The Centralian advocate Tue 6 Jun 2017
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Community newspapers -- Northern Territory -- Alice Springs; Tennant Creek (N.T.) -- Newspapers; Alice Springs (N.T.) -- Newspapers.; Australia, Central -- Newspapers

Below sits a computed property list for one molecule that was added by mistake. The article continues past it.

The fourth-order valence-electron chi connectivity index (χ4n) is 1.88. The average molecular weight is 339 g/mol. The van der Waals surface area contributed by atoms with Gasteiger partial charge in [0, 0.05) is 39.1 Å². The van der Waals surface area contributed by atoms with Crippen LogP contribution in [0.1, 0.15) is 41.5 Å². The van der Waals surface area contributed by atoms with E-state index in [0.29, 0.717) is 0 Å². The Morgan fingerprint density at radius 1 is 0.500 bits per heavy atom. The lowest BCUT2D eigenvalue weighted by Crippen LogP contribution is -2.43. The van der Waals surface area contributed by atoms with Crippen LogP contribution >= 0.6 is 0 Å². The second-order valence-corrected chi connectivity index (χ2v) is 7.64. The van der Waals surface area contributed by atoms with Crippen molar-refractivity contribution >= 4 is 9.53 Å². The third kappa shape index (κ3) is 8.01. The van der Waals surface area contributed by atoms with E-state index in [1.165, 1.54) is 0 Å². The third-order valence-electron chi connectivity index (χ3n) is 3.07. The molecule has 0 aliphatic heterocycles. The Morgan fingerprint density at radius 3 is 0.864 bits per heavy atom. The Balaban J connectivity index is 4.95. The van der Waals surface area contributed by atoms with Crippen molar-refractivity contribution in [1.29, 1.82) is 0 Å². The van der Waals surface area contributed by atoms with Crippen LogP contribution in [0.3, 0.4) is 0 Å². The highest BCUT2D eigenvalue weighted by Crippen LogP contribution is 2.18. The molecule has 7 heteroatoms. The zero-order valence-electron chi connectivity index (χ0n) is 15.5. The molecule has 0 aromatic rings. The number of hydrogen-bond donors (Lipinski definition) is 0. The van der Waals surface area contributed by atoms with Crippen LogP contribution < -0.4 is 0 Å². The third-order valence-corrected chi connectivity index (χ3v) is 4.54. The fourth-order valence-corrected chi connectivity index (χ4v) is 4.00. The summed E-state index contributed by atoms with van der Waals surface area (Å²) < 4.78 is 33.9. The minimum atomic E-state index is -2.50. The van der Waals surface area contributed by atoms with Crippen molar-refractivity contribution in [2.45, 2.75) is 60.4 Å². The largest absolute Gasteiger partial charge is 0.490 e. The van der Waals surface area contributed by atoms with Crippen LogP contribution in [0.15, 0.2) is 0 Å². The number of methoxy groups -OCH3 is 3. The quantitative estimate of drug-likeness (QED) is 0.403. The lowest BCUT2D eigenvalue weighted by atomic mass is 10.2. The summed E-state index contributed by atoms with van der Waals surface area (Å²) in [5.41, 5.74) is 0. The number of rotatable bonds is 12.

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26 FEATURE TUESDAY JUNE 6 2017 CAVE01Z01MA - V1 LOOKING at a photo of an African-Americansailor, David Simmons couldnt see anysimilarity to himself, even though his motherswore he was the spitting image of the man inthe picture his father. But the man in the picture was not the man he knew as his father growing up. David was 17 or 18 when he learned his father was Malcolm Butler, an African-American sailor who was stationed in Perth during the end of WWII. I clued on that something was going on when I was going in a taxi one day with my uncle and his son and the bloke said are you Americans? and my uncle said no, but this bloke is and he pointed at me, he said. When I got back home I said to Mum Uncle Les reckons Im American, I always thought I was just Aboriginal. Mum said, yeah your dad came from the US and she went and dived in this case and came out with the letters and photo and said you were going to be called Malcolm, after him. Now 72, David grew up as an Aboriginal man in Perth with six siblings before moving to Yirrkala in East Arnhem Land about 20 years ago. He is one of potentially thousands of Australian children fathered by Allied servicemen during their postings down under in WWII. Davids mother, Eliza Barron, was a Noongar woman from Perth who met Malcolm Butler when he was on the USS Corpus Christi, which arrived in Australia in July, 1944. David was born in June, 1945 and Malcolms ship departed when he was just two months old, on August 27, 1945. He sent her some money to fly to Pearl Harbor to meet him there after the war, but mum didnt go, David said. She was going into a totally foreign world, and she had other children. David never got to know his father, even after he found out who he was. The letters and photos Malcolm had sent his mother were burned by his stepfather, making tracking him down incredibly difficult, as there was little information known about him. I really regret not keeping those letters because he had his naval ID, David said. I tried (to track him down) when I was 35, I rang up people and finally got through to the navy they gave me a mailing address back then. I never followed it through. I would have really loved to ... they had a thing on TV for a while about locating lost family. I would have loved to get over there and meet the family before the old man carked it. That would have been good for my kids, my littlest one is 12 and she wants to know about Dads side. Its something we should have kept up to speed with in the old days, but without the whiz bang communications of today it was pretty bloody hard, everything had to be kept physically. Upwards of 800,000 Allied troops were stationed throughout Australia during WWII, from Townsville to Perth, and a need for infrastructure through the Red Centre meant many troops were stationed in Alice Springs, Tennant Creek, Katherine and Darwin. Karen Hughes is one of three researchers working with almost 30 families throughout Australia studying the impact of children born of war, and the race legislation at the time in Australia and other nations that devastated and ripped mixed-race families apart. She said there was similar research into the impact of children born due to conflict internationally, but little done in Australia. While 12,000 Australian women left as war brides it was far more complicated for mixed-raced relationships. Both Australia and America had extremely prejudicial race policies. The race-based legislation at the time in each of those countries was trying to uphold this mythical white nation, Karen said. Australia had the White Australia policy and Immigration Restriction Act, and in the US their immigration was similarly restricted the only people of so-called colour allowed into the US were of Chinese or African descent. Even if Aboriginal women were able to marry African-American serviceman and have a child together, in that time in Australia it was made clear they were not able to emigrate to the US. Karen said research highlighted the heartbreaking human impact of the discrimination, which is left out of the history books. Its to bring out that history of injustice, she said. Theres lots (of research) on the war bride ships that went overseas, but there were also Aboriginal war brides and nothings been written about them, and also the white women who married African CHILDREN OF WAR An unknown number of Territorians are carrying around a DNA secret they know nothing about. Researchers are determined to enlighten them I ALWAYS THOUGHT I WAS JUST ABORIGINAL